File Now if the Vandervert Construction Receivership Affects You

Subcontractors, materialmen, engineers, laborers and creditors who are affected by the Vandervert Construction Receivership are all in danger of major losses and possible bankruptcy. A receivership is similar to a bankruptcy, except it is in state court. A court appointed receiver has been placed in charge of paying those who are owed money. Debts can be paid only by order of the Court and sub-contractor lien rights are preserved. The Receiver will operate and/or liquidate the business to try to pay some percentage of each creditors’ claims.

If you are a creditor, subcontractor, materialman, employee or professional owed money by Vandervert Construction you should act now and call an attorney to preserve your claims and lien rights.

Action should be taken now to:
1. Preserve and foreclose your lien rights in the Vandervert Construction receivership.
2. File your secured or unsecured claim in the Vandervert Construction receivership or subsequent bankruptcy.
3. If you have been greatly affected by the Vandervert Construction receivership, you may need to protect your own business from your subcontractors and creditors through reorganization, non-bankruptcy work out or possibly your own business bankruptcy. Laywers with experience in these activities can help you.
5. Educate yourself by getting competent legal advice regarding your rights as a creditor in a receivership or corporate bankruptcy.

Attorneys experienced in bankruptcy, secured and unsecured claims and contractor lien law are better suited to represent your interests in these matters than attorneys in general civil practice. Steven Schneider, Attorney at Law, P.S. has been practicing in this area for twenty-five years at all state and federal court levels.

If you and your business are affected by Vandervert Construction’s unfortunate situation, you need to contact a lawyer who is experienced in contractor lien law, filing for creditor claims and bankruptcy. Filing your claim as soon as possible will help you to be proactive throughout this process.

Smart Small Business Owners Defense – Part One: Protect Your Personal Assets

FIRST LINE OF DEFENSE — CREATE A LIMITED LIABILITY COMPANYSmall Business Owners need a good defense just like a football team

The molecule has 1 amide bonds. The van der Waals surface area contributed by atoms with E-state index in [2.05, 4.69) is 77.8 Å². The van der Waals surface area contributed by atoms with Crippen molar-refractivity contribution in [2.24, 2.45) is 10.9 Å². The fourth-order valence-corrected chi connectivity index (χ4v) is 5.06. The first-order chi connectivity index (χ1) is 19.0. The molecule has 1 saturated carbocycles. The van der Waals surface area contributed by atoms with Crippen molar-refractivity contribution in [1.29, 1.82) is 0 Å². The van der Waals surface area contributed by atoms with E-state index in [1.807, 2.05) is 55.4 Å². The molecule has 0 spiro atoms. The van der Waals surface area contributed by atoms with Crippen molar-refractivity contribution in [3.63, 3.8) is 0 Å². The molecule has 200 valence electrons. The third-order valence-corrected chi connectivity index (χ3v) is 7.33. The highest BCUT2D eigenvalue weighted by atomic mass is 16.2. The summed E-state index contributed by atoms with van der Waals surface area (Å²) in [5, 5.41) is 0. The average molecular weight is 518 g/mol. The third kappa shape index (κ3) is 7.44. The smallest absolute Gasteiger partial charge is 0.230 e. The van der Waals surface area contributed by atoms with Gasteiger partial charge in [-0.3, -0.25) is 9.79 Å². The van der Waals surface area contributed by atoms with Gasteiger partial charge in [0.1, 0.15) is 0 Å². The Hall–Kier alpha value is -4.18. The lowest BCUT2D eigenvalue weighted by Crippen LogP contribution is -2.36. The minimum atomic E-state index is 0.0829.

Many small business owners often form LLCs to limit the liability of their personal assets should their business be sued. Just like a football team, small business owners have to have a good defense to make it to the playoffs. Without an LLC, some of the assets that can be seized if you lose in a lawsuit are your:

  • Home, if it has more equity than is covered by your Homestead Exemption.
  • Wages, other income and contract payments
  • Savings and investments
  • Vehicles and other personal property
  • Vacation or rental property

Washington state law provides exemptions for $125,000 in equity in your home, personal property exemptions, IRAs, pensions and disability benefits. If a small business owner  properly maintains the LLC, only the business assets can become liable. As a Spokane Small Business Attorney, I can help you easily create an LLC.



Along with creating a LLC, a good insurance policy that covers the full amount of your business assets may save your company. It’s always wise to check your insurance policies to ensure they cover the likely amounts of personal injury and wrongful death awards. The cost of insurance policies rise with the dollar amount they cover, the deductible that must be paid if a claim is filed, and the types of claims they cover. Since insurance policies may not completely protect you from such anticipated claims, owning a business through an LLC can be a way to further protect your personal assets.


Many small business owners who own two or more businesses create a separate LLC for each business. This prevents a lawsuit brought against one of the businesses from putting the other businesses in jeopardy.

An LLC can be simple to form and maintained with a few documents. As a Spokane small business lawyer, I can help you quickly form get the LLC up and running. An LLC must have its own bank account, keep records of annual meetings and major decisions, adopt an Operating Agreement and be renewed with a simple annual registration that can be done on line. Annual registration fees are around $50.

For small business owners reading this blog we are offering a special flat rate of $500 for the months of October and November. Just mention our blog when you call. This includes:

Articles of Formation

  • Operating Agreement
  • First Annual Report
  • Minutes of Organizational Meeting
  • Federal Tax Identification Number
  • Annual Minutes Template

An additional one time filing fee of $200 is required to be paid to the State of Washington.

Contact me, Steven Schneider, today to see if an LLC is right for you. My contact information is (509) 838-4458 or My Spokane business law practice is located at 203 N Washington St., Ste 204 in Spokane, WA. I’m licensed to practice in the State of Washington and Idaho.